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Found 3 results

  1. I had been curious about PXG clubs for a long time, but the cost, shipping charges, and restocking fee for returns had always made me hesitant to jump in. In August of this year, PXG offered its 0311 Gen 5 drivers for $299, and, more importantly, offered free shipping with a 60-day 100% money back guarantee. I ordered a driver the same day. Here are the specs: 0311X Gen 5 driver, 9 degrees, Mitsubishi Diamana S+ 60g shaft, stiff flex The Box: the club shipped within a week and arrived in a black box donning only the PXG logo. An inscription inside the box that told me, “You’ve never played like this before.” Aside from the club, the box included a headcover, wrench, PXG decal, and a sleeve containing the order details. Nothing groundbreaking. First Impressions: The club has a two-toned, carbon fiber crown that may be off-putting to some, but it is not something I really noticed or care about. After I warmed up, I alternated hitting 5 balls each with the PXG driver and my current Ping G20. The Top Tracer data showed that I was consistently carrying the Ping driver about 10 yards longer on average with tighter dispersion during that first session. If PXG got one thing right on this driver, it is the muted sound and smooth feeling that results when the club is struck well. Adjustability: The clubhead features three weights ports (heel, toe, back). By default, two 7.5-gram weights are installed in the heel and back ports with a 2.5-gram weight in the toe for a draw bias. The club is adjustable +/- 1.5 degrees of loft with no ability to adjust the lie angle. It took me about two range sessions to find a weight and loft combination that felt good and produced good shots. I settled on 10.5 degrees of loft with the heavy weights in the toe and back ports for a fade bias that produced distance longer than my Ping driver with penetrating left-to-right ball flight on a medium trajectory. No ballooning. The downside to this setting was a greater tendency to hook the rest of the clubs in my bag as I had compensated for the driver settings by releasing my hands faster. I think this issue is probably fixed by reducing the fade bias a touch, but with no ability to adjust lie angle or slide the weight closer to a neutral position, I am stuck with the current setup unless I want to buy a weight kit PXG sells for $69. Price: at its regular retail price of $499, the club lacks the adjustability options offered by other clubs in that price range. As I post this, PXG has returned to charging the shipping and restocking fees that turned me off of the brand in the first place. Unless you live near a PXG fitter, the potential for these costs and those for the additional weights may be better spent on a brand that offers free custom fitting, if only to eliminate the uncertainty that comes with buying untested clubs. The sale price of $299 ($329 with shipping) better reflects its value in relation to the premium driver market and places it in line with other direct-to-consumer brands. Bottom line: after a few rounds and additional range sessions, the club performed well enough to stay in my bag and justify the price I paid for it.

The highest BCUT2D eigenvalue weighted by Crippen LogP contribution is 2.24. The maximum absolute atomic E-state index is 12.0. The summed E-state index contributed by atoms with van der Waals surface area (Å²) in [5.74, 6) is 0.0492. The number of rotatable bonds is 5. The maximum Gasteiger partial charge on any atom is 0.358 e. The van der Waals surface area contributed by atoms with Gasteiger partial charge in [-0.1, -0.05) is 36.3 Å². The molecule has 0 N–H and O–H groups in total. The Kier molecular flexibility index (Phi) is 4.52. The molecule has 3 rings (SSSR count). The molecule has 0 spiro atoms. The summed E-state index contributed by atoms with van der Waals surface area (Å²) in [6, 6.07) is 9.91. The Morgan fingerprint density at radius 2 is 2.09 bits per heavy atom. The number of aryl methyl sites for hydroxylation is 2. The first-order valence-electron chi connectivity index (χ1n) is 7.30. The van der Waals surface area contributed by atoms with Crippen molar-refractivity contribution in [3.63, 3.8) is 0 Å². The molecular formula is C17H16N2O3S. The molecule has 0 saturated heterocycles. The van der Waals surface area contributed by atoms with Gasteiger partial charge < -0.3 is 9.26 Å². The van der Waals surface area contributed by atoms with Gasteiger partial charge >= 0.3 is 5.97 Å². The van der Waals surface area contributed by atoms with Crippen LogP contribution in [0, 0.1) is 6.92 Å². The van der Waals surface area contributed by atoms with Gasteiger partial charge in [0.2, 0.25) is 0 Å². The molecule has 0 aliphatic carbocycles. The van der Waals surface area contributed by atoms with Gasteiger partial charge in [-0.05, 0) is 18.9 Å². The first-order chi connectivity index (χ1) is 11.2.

2. Looks like the new sticks are arriving Friday, just in time for a Saturday round. I will do a review over the next month or so. I was fitted for Gen 3, 0311P Irons, prototype hybrid and 7 Wood. I also got the 0811X Prototype driver. What can I say, the fitting went well. The prices were so good I couldn't stop with just the irons. If you are interested in hearing more about the clubs and the performance let me know. I'm happy to share more. I'll definitely post pics as well.
  3. 500 rounds of golf is a hell of a lot for most people. Playing more/less once a week that's ~10 years of playing. PXG is a controversial brand. The price point is up there, and most people will never want to justify spending -a-driver-price- per iron. Anyway, I've been lucky enough to hit 500 rounds with the clubs and wanted to show how the super-soft steel holds up. Some clubs better than others Onto the pics:
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